Space... the Final Frontier
Space is a valuable commodity. Ranchers today have to make the most of their acreage by using tools like rotational grazing with high stock densities, retained ownership, hunting leases, or maybe taking advantage of the existing pecan trees.
While most people are reluctant to remove a pecan tree, most have never really considered them a crop that would pay to manage. In the old days pecans were considered a "gravy" crop. Every few years all the stars and planets aligned and the signs were right and there was a big crop which was picked up by hand on the halves by the neighbors and some people from town.
It was kind of a gift which helped buy Christmas presents and pay the taxes. Times got better, the small income the pecans had provided was not as crucial and hand pickers became scarce. So the pecan fell into the background but it did not go away. Unfortunately neither did the taxes. More and more ranchers are starting to look for more efficient ways to utilize their space. Some are reconsidering their old pecan trees and wondering what they can do to improve the quantity, quality and consistency of their pecan crops.
There are many management activities that can improve a pecan crop. These include but are not limited to fertilization, insect pest management, removing non-pecan trees, pruning, and leveling the orchard floor both for drainage and for a better picking surface. While these are all important, there is one activity that is key to good production, but it seems to be the hardest for most people to do... THINNING. It is hard to take out a tree that seems to be in the prime of its productive life. However, if the trees are in a crowded state none of the other activities listed will likely give a positive return on your investment.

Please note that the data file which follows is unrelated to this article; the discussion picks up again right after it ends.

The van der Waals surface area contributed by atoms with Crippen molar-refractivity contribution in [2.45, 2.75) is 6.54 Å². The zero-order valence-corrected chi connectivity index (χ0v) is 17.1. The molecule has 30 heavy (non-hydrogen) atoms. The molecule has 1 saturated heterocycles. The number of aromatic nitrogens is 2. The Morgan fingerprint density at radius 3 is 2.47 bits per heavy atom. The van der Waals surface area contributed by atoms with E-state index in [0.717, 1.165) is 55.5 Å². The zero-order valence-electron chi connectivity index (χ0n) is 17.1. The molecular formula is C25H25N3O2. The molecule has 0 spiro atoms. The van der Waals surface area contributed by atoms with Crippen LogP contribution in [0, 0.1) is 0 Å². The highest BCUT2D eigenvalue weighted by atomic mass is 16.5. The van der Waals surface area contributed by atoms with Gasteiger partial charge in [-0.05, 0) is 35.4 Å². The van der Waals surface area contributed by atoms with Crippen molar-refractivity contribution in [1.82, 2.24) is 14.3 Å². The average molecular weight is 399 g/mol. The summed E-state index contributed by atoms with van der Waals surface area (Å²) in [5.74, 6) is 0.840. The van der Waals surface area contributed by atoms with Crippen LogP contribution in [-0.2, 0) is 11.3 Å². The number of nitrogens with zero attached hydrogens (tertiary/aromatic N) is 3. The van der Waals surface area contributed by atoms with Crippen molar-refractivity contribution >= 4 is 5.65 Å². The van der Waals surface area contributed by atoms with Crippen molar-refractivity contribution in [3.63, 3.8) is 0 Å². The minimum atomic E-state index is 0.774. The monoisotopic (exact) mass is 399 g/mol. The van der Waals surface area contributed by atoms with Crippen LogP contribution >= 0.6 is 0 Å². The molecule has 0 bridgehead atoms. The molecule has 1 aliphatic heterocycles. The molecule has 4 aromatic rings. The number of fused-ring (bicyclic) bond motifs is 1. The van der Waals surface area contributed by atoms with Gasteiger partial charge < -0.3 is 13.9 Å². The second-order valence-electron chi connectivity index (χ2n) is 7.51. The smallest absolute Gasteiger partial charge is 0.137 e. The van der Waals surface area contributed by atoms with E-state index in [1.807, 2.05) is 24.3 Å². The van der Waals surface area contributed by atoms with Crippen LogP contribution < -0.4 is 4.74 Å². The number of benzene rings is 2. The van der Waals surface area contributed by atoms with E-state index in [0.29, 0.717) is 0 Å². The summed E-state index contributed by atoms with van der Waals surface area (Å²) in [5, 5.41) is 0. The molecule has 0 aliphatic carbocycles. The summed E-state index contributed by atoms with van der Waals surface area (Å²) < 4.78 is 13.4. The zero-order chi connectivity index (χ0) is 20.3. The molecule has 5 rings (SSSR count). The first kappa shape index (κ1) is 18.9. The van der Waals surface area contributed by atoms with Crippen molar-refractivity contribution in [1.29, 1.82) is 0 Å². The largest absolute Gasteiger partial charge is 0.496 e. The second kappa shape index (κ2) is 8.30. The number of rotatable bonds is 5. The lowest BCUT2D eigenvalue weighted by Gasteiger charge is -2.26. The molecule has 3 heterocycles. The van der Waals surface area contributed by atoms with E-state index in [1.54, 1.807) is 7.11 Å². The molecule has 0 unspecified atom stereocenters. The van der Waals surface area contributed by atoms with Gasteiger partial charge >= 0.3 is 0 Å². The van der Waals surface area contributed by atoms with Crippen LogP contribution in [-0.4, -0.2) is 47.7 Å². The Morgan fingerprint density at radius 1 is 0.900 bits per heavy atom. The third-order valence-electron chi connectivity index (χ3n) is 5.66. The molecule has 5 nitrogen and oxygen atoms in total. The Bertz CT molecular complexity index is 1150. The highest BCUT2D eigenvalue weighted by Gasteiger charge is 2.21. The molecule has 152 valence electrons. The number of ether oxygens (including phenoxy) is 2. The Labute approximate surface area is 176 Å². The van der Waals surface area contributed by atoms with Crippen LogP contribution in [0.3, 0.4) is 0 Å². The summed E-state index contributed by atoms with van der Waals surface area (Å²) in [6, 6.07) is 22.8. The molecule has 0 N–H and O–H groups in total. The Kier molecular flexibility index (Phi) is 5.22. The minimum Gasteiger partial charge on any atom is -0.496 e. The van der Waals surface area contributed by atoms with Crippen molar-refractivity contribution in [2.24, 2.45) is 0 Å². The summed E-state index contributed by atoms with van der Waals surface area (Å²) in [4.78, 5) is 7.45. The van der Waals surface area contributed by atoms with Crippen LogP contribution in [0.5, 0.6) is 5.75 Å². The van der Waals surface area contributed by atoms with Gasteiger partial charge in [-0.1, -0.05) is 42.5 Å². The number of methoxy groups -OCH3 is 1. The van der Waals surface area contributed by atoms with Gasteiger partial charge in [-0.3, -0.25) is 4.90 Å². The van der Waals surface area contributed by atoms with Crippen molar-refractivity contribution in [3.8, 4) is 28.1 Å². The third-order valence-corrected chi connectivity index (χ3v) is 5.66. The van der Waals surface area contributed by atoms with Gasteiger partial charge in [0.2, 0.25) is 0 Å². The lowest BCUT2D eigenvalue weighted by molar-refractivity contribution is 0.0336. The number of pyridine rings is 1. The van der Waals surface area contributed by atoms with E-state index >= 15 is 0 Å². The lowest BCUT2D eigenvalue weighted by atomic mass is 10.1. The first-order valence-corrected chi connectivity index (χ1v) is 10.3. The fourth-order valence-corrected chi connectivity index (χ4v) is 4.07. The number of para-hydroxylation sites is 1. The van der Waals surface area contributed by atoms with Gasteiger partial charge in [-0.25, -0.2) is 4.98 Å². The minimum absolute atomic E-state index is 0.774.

Have you ever noticed that pecan tree that stands out by itself in the pasture hardly ever misses a crop? And that grove in the creek bottom misses more often than not. Why is that? Well like everything else in the world there are a lot of contributing factors, some are hard to define but some seem pretty obvious when we think about them.
The most obvious is space. Think for a minute about a pecan tree in the woods. It never has a really bumper crop; it is trying to survive by stretching up to whatever sunlight it can get. Now stand back and take a good look at the trees in your grove.
Are all the branches upright because they have a neighbor taking up the space next to them? Those trees have the same problem as the ones in the deep woods; they need to make enough top to just survive. Reproduction (making nuts) is a luxury that these trees often can't afford even though the creek bottom probably has a better, deeper soil than the pasture does. On the other hand, the tree all by itself has all the room to grow it can use. There is no competition from other trees for sunlight, water, nutrients or space. There is also good air flow around the tree allowing good pollenation and less favorable conditions for scab or other pecan diseases to flourish.
An added benefit that ranchers thinning their groves will enjoy is more grass. With more sunlight reaching the ground, warm season grasses will be able to thrive. This is a positive situation for each enterprise. More grass under the trees increases grazing opportunities in the summer and provides a better surface for mechanical pecan harvest as well as quicker return to harvest after a rain.
High stock density works well grazing cattle but remember they rotate to another pasture. Taking out trees is never an easy decision and it isn't free but having adequate space is really crucial for a tree to be productive. I guess we all have one thing in common; we all need our space.